Obama Gives No Ground on Keystone After Harper MeetingAngela Greiling Keane, Eric Martin and Andrew Mayeda
President Barack Obama gave no ground on the Keystone XL pipeline after meeting with Canadian Prime Minister Stephen Harper, who is pressuring the U.S. to get construction approved.
TransCanada Corp.’s Keystone project loomed large at yesterday’s summit among Obama, Harper and Mexican President Enrique Pena Nieto. The U.S. and Canada are at loggerheads over the $5.4 billion collaboration, which is under review by U.S. agencies.
“Keystone will proceed along the path that already has been set forth,” Obama said at a joint news conference in Toluca, Mexico. He said he recognized that Harper views the review as “a little too laborious.”
After public remarks and a private meeting with Obama, Harper said his views in favor of the project “are well known.”
Harper said the U.S. and Canada share similar goals on limiting greenhouse gases. He said a U.S. State Department report “was pretty definitive” that the pipeline won’t significantly add to carbon emissions.
The summit’s agenda on trade and economic growth was overshadowed by the violence in Ukraine, which Obama and Prime Harper decried, and by a state court decision in the U.S. that may further delay approval of the Keystone pipeline.
Obama has said the pipeline, which is designed to carry oil south from the oil sands of Alberta to American refineries along the Gulf Coast of Texas and Louisiana, would only be in the U.S. national interest if it doesn’t add to emissions that scientists say are at the heart of climate change.
The U.S. president said in Mexico that he and Harper discussed “a shared interest in dealing with greenhouse gas emissions. This is something we have to deal with.”
In its final environmental review, the U.S. State Department on Jan. 31 found the pipeline wouldn’t greatly increase carbon emissions because the oil sands in Alberta will be developed anyway. The process now moves into a second stage, focused on whether the project is in the U.S. national interest.
Republicans in Congress also are putting pressure on Obama to approve the pipeline, which is opposed by environmental groups that have supported the Democratic president in the past.
“I think on the merits the president sees no reason why it shouldn’t happen, but the environmental wing of the party is very strong, and he doesn’t want to disappoint them,” said James R. Jones, a former U.S. ambassador to Mexico who also was a Democratic Representative from Oklahoma.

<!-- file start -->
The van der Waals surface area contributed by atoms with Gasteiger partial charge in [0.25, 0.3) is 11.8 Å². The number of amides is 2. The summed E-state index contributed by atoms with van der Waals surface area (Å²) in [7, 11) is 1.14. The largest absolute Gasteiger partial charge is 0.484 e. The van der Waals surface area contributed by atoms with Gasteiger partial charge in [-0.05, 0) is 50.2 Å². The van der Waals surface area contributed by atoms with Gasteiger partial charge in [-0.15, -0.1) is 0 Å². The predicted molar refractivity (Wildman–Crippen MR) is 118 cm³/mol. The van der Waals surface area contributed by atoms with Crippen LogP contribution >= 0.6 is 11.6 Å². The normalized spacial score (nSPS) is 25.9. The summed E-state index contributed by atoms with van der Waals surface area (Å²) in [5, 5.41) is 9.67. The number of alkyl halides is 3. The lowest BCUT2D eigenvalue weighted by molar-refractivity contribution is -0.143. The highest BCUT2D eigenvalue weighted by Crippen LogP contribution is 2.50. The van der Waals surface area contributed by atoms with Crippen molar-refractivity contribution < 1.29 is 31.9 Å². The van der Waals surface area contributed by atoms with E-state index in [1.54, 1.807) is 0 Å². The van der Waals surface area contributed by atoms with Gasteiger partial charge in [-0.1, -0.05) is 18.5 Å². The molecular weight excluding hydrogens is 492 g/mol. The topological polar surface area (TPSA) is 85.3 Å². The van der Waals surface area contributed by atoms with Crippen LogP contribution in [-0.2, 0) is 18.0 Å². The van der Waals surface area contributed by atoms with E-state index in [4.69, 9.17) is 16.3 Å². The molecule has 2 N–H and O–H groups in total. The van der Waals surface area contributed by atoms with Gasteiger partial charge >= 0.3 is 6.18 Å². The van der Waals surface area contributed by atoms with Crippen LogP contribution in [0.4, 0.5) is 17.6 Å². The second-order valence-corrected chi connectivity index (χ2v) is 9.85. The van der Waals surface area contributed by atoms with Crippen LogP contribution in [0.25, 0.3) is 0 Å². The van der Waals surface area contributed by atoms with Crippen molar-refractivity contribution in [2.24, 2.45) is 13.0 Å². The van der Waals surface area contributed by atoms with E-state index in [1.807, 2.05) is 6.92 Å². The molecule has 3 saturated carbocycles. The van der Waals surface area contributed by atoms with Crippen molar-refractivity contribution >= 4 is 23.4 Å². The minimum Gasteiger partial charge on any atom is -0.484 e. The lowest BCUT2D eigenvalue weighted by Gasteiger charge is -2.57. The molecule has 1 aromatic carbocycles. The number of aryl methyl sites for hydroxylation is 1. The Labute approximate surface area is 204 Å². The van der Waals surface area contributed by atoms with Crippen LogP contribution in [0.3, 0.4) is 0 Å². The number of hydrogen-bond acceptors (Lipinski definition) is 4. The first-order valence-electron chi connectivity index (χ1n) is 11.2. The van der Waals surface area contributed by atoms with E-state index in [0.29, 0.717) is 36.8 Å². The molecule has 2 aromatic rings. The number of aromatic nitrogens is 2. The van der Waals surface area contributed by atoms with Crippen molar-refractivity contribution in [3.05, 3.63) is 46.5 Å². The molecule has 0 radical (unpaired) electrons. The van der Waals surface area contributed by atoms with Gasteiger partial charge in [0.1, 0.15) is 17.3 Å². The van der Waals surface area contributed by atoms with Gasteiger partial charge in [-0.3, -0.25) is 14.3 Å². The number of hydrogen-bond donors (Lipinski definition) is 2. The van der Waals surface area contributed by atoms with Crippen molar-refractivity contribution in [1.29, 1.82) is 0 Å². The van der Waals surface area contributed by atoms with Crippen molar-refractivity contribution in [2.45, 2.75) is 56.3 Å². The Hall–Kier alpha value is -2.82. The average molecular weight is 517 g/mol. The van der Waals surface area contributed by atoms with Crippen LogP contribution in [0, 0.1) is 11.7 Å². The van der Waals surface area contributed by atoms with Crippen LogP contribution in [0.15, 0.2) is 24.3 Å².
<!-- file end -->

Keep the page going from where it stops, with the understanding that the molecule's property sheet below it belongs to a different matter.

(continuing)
“The delay is probably to let a case be made as thoroughly as possible that this the right thing to do before he makes a decision,” he said in a telephone interview..
Possibly adding to another hangup in the process, a judge in Nebraska ruled yesterday that the governor’s approval of the pipeline’s route through the state was illegal.
Judge Stephanie Stacy in Lincoln, the state’s capital, struck down legislation that shifted the power to approve the pipeline route to Governor Dave Heineman, a Republican, from the state’s Public Service Commission.
An area of clear agreement in Toluca was trade. This year’s installment of the summit known as the “Three Amigos” meeting marked the 20th anniversary of the North American Free Trade Agreement.
Canada is the largest trading partner with the U.S. while Mexico is third, after China. Obama, Harper and Pena Nieto said they are aligned on expanding free trade through the Trans-Pacific Partnership with countries including Japan and Malaysia.
Pena Nieto said the accord “can expand the potential of North America into the Asia-Pacific region.”
Obama said the three North American neighbors “can present a united front against a number of other participants in the TPP negotiations who don’t have as much of a tradition of free trade.”
Obama said opposition from some of his fellow Democrats in Congress won’t derail negotiations or hold up ratification if an agreement is reached.
“We’ll get this passed, if it’s a good agreement,” he said.